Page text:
The pond in our front yard is slowly drying up

And we now have the hottest water we’ve had in weeks.

Thank you, Lord, for always being faithful to your Word

And for putting people in our lives who are willing

To be your feet and hands to shower us

With blessings from above.

 

 

Twas Best for Me

 

 

 

 

 

 

 

 

 

 

 

Lord
Remember when my husband and I first moved here
How I cried for weeks on end
For reasons only you could understand
Remember how trapped and isolated I felt
How uncertain and afraid
How utterly disappointed
Now
Decades later
Sitting here on my back porch
Embracing the cool morning breeze
Watching the birds
Joy skipping through my veins
I can’t imagine living anyplace else
Thank you for making me tough it out
For locking all the windows and doors
Making it impossible for me to run
Thank you
That in spite of my kicking and screaming against you
You continued loving me
Fixing me
Teaching me
Exposing the ghosts from the past
Unveiling the woman you created me to be before I lost my way
I know I’ve been a brat, Lord
Stomping my feet
Demanding my way
Pounding my fists when I didn’t get it
But thank you for not caving in
Thank you for not striking me dead!
Thank you for your tough love
Your sense of humor
Your strong arms
Your tender heart
And thank you
That in spite of everything I thought I wanted and demanded to have
You gave what was best for me

“My precious child, It’s not for you to understand what I am doing in your life.
I just want you to trust me.” 

He Loved Me to Death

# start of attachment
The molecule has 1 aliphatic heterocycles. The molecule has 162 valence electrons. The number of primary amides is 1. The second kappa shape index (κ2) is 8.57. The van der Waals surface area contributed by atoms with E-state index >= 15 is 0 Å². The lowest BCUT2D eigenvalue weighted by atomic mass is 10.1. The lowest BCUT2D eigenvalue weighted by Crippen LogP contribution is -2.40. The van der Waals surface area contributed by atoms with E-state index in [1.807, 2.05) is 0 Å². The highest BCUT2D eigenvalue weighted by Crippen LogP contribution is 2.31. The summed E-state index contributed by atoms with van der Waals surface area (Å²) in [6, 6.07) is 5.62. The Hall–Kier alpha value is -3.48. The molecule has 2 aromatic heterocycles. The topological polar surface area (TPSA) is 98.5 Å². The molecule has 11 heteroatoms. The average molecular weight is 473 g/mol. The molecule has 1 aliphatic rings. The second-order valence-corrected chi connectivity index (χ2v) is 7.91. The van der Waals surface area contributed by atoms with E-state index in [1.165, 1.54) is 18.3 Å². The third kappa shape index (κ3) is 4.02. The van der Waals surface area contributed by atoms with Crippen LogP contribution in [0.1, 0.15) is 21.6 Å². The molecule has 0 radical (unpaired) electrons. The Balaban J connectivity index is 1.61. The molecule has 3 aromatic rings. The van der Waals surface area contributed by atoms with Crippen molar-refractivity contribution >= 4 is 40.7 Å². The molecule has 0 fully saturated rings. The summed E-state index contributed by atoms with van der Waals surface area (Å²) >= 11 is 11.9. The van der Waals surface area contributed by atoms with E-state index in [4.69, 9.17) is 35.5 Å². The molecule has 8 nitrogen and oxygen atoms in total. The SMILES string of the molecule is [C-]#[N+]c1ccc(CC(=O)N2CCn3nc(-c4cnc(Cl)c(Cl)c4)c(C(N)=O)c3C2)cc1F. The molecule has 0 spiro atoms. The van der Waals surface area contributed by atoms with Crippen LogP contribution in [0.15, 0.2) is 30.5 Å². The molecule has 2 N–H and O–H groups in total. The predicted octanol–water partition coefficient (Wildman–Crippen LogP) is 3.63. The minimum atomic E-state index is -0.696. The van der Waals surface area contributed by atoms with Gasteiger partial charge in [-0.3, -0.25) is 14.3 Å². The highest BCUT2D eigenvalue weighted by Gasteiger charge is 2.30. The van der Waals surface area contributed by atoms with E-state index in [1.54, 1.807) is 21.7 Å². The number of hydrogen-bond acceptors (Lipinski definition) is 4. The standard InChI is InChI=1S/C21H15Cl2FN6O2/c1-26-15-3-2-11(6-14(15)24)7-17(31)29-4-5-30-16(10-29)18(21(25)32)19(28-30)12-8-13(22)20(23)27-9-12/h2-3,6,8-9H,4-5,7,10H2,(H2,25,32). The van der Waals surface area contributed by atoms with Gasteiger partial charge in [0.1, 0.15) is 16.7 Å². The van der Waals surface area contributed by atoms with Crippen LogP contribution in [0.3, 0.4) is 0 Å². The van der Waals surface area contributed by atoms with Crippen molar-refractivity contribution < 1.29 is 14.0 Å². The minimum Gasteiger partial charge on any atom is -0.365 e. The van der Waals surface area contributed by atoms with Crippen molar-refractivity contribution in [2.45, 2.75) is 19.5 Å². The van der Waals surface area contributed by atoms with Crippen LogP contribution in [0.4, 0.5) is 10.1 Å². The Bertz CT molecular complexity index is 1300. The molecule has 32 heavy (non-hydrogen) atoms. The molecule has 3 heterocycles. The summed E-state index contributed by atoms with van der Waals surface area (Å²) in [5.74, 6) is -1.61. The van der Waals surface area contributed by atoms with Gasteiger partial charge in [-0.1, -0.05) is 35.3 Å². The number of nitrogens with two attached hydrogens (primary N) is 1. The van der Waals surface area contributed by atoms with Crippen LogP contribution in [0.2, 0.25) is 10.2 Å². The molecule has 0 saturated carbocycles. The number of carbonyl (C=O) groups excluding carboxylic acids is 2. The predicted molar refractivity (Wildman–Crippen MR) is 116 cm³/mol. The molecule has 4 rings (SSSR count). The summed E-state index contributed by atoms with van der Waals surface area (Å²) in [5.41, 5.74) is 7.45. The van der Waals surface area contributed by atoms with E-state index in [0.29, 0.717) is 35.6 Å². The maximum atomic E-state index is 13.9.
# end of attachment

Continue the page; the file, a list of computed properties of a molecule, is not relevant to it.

God gazed from heaven upon the earth

Through tears of remorse and disbelief,

His heart was pierced by transgressions of man

And was broken by sorrow and grief.

He cried to His Son, “What shall I do?

My children can’t go on like this,

For when it comes time for them to die,

My kingdom, they will surely miss.”

So, Father and Son both lovingly agreed

As they fathomed what must be done;

In order to save all the world from sin,

The Father must send down His Son.

So, Jesus came down as a tiny babe,

God’s perfect, loving gift to mankind;

In hopes that one day His words they would heed

And their eyes would no longer be blind.

Jesus was tender, so patient and kind

As He spoke of His Father’s love;

But many were they that refused to believe

That He was God’s Son from above.

After years of teaching and healing the sick,

The Savior’s hour had finally drawn near;

Fo the time had come, God’s will to be done,

Though the cup brought forth bitter tears.

He willingly gave His life on the cross

And bore much suffering, sin, and shame,

But many today still don’t understand